The Gap's (GPS) CEO Glenn Murphy on Q2 2014 Results - Earnings Call Transcript

Aug.21.14 | About: The Gap, (GPS)

The Gap Inc. (NYSE:GPS)

Q2 2014 Earnings Conference Call

August 21, 2014 5:00 PM ET

Executives

Katrina O’Connell – Vice President-Corporate Finance and Investor Relations

Glenn Murphy – Chairman and Chief Executive Officer

Sabrina Simmons – Executive Vice President and Chief Financial Officer

Analysts

Oliver Chen – Citigroup Global Markets Inc.

Matthew J. McClintock – Barclays Capital, Inc.

Simeon Siegel – Nomura Securities

Amber Leigh Turley – Morgan Stanley & Co. LLC

Lorraine Maikis-Hutchinson – Bank of America Merrill Lynch

Jennifer M. Davis – Buckingham Research Group

Susan K. Anderson – FBR Capital Markets & Co.

Paul L. Lejuez – Wells Fargo Securities LLC

Barbara Wyckoff – CLSA Americas LLC

Brian J. Tunick – J.P. Morgan Securities LLC

Operator

Good afternoon, ladies and gentlemen. My name is Kevin, and I will be your conference operator today. At this time, I would like to welcome everyone to the Gap Incorporated Second Quarter 2014 Conference Call. At this time, all participants are in a listen-only mode. (Operator Instructions)

I would now like to introduce your host, Katrina O’Connell, Vice President of Investor Relations.

Katrina O’Connell

Good afternoon, everyone. Welcome to Gap Inc.’s second quarter 2014 earnings conference call. I’d like to remind you that the information made available on this webcast and conference call contains forward-looking statements.

For information on factors that could cause our actual results to differ materially from the forward-looking statements, as well as reconciliations or descriptions of measures we’re required to reconcile to GAAP financial measures, please refer to today’s press release, as well as our most recent annual report on Form 10-K and our subsequent filings with the SEC, all of which are available on gapinc.com. These forward-looking statements are based on information as of August 21, 2014, and we assume no obligation to publicly update or revise our forward-looking statements.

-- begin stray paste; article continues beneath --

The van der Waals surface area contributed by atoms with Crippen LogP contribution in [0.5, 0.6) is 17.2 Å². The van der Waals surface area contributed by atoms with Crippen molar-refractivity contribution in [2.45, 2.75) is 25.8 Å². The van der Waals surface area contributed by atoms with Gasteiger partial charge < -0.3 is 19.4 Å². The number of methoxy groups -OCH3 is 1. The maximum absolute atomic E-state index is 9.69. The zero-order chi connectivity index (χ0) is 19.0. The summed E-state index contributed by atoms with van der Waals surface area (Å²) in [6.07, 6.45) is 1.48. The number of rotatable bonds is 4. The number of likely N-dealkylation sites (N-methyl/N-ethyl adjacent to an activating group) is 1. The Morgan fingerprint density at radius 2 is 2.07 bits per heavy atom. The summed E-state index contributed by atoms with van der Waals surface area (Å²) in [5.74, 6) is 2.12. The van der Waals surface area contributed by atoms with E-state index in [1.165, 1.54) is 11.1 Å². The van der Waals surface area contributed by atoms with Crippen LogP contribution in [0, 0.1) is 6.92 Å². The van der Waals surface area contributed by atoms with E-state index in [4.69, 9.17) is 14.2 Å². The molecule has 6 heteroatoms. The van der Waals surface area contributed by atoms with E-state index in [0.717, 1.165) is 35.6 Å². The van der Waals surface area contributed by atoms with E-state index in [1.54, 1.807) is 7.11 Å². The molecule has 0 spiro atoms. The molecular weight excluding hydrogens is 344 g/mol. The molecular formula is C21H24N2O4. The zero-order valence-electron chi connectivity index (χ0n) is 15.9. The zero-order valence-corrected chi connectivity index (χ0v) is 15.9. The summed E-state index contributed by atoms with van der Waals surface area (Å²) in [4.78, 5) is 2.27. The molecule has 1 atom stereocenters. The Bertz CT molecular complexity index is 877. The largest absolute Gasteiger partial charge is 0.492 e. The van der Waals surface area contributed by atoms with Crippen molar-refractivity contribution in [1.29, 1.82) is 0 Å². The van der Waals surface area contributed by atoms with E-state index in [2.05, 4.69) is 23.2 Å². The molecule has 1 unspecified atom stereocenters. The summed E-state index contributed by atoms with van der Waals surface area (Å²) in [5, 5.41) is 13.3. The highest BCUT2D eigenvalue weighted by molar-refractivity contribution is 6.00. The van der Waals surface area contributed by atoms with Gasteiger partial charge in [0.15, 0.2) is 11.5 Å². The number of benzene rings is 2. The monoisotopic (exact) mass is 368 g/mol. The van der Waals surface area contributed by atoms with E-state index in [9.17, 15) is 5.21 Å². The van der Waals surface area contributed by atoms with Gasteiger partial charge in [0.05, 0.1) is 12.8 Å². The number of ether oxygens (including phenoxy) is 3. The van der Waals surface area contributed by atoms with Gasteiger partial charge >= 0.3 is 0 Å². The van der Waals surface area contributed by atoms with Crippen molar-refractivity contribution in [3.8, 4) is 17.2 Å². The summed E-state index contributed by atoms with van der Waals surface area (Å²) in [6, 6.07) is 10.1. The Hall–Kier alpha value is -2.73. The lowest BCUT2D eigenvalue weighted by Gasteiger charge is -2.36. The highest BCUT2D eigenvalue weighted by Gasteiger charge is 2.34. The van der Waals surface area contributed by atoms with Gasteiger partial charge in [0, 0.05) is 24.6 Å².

Before we begin, I also want to mention that Sabrina will be using slides to supplement her remarks, which you can view by going to the Investor Relations section at gapinc.com. Joining us on the call today are Chairman and CEO, Glenn Murphy; and Executive Vice President and CFO, Sabrina Simmons.

Now I’d like to turn the call over to Glenn.

Glenn Murphy

Thank you, Katrina, and good afternoon, everybody. Before I hand the call over to Sabrina, who will take you through the Q2 financial highlights with Gap, Inc. I thought I’d just give you my customary take in the quarter and also give you a few highlights of the upcoming quarter in Q3.

So, Q2 internally, we even think about the quarter as a quarter in which we made some progress, some progress on the first quarter, which we needed to make on a number of different areas, but it’s progress nevertheless and we are committed to making further progress as we look towards the back half.

First, Sabrina will talk about progress on margin rate, obviously, an improvement from Q1, which we needed to make. So I think that that’s a sign of some of the changes we’re making the business to improve that very important line item in our P&L. We definitely made progress at Old Navy, and that was a really as very strong second quarter with a four comp on top of last year’s six comp, that is market share gaining in really the most important sector that we compete in the value center, with the most competitors where ingenuity and innovation matters the most, I’m very impressed with the Old Navy team.

We opened up three stores in China for Old Navy. so now, we have four stores. we have at least one more to go this year, maybe a second one, but that’s a big milestone move for us, as we look at the China market, as everybody knows critical to the future growth for Gap Inc. We’ll end this year with 110 Gap stores still on planned; up to six Old Navy stores, I think that combination of the two of them in the China markets can be very strong for us.

Our omni-channel initiatives continued to grow. we really saw some step-up in our reservations on a daily basis of Banana Republic and Gap stores. so I feel good about what that means for the second half, people are time pressed and this reserve in store is unique as a competitive advantage. so I think that that’s really going to shine for us in the second half.

more importantly, we tested order in store, and as everybody on the phone knows about the ability for something to come into our store, we have the device us that’s connected to WiFi, we can actually complete orders when something is not available in the stores, some things in a flagship store, which is on the flagship city, we get to that product. So that’s been in Banana Republic, Gap and Old Navy being tested, we’re going to roll that out to our 1,000 stores in the month of October.